Birding + business travel = good
Day trips like Mr. Rosen’s — either on company time or, as is probably more usual, on weekends before or after scheduled work travel — are common among bird-watching business travelers. In fact, business travel, reviled by many forced to endure it, is frequently a boon for the nation’s 20 million birders, and their employers as well.Do you share Lubecke's perspective on business travel? I definitely do.
To begin with, bird watchers are often more eager to hit the road than their nonbirding colleagues. Cyndi Lubecke, a birder from Prospect Heights, Ill., said she had to travel 46 weeks one year for her work as a leadership training consultant. “I looked at it as an opportunity to see a lot of birds.” Some of her nonbirding co-workers, by contrast, balked.
I have to wonder about the 20 million birders cited by the reporter. Where did that number come from? It differs from the 41.8 million bird observers cited on page 39 of the U.S. Fish & Wildlife Service's 2006 survey. Granted, both numbers raise eyebrows within the birding industry.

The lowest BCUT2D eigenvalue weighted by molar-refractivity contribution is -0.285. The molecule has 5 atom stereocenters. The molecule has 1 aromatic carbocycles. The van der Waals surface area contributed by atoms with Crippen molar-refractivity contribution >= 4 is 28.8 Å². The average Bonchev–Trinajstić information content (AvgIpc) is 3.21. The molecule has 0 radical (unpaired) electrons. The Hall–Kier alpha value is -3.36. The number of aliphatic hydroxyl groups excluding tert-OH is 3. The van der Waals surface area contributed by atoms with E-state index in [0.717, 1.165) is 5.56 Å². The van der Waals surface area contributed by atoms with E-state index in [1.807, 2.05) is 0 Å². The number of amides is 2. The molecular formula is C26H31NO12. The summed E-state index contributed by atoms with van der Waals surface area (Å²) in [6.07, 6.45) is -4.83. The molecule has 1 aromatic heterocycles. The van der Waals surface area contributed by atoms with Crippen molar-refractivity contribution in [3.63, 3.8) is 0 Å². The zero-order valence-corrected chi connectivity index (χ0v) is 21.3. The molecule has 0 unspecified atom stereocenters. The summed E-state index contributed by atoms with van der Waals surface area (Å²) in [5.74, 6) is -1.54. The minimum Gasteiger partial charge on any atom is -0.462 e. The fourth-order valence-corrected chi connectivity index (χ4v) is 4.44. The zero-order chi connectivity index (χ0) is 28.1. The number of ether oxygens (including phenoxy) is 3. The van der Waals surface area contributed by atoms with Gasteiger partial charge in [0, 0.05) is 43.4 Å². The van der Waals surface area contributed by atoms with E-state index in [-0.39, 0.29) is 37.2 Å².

I also have to chuckle at this comic's reticence to admit to birding. He's certainly not alone.
And some say the practice may also help them become more proficient at what they do for a living. “It has made me more observant,” said Bob Smith, a stand-up comic and novelist from New York who describes himself as an openly gay comic but a closeted bird watcher. (“Bird watching has a real nerdy image,” he said.)I admit to expecting birders to observe better, to really see details. When birders say or do something oblivious, I sigh internally. Do you expect birders to watch the world more closely?
“To really see something is a great thing for an artist, and bird watching teaches you that,” Mr. Smith said. “That focus has translated into everything I do, including into writing more interesting jokes.”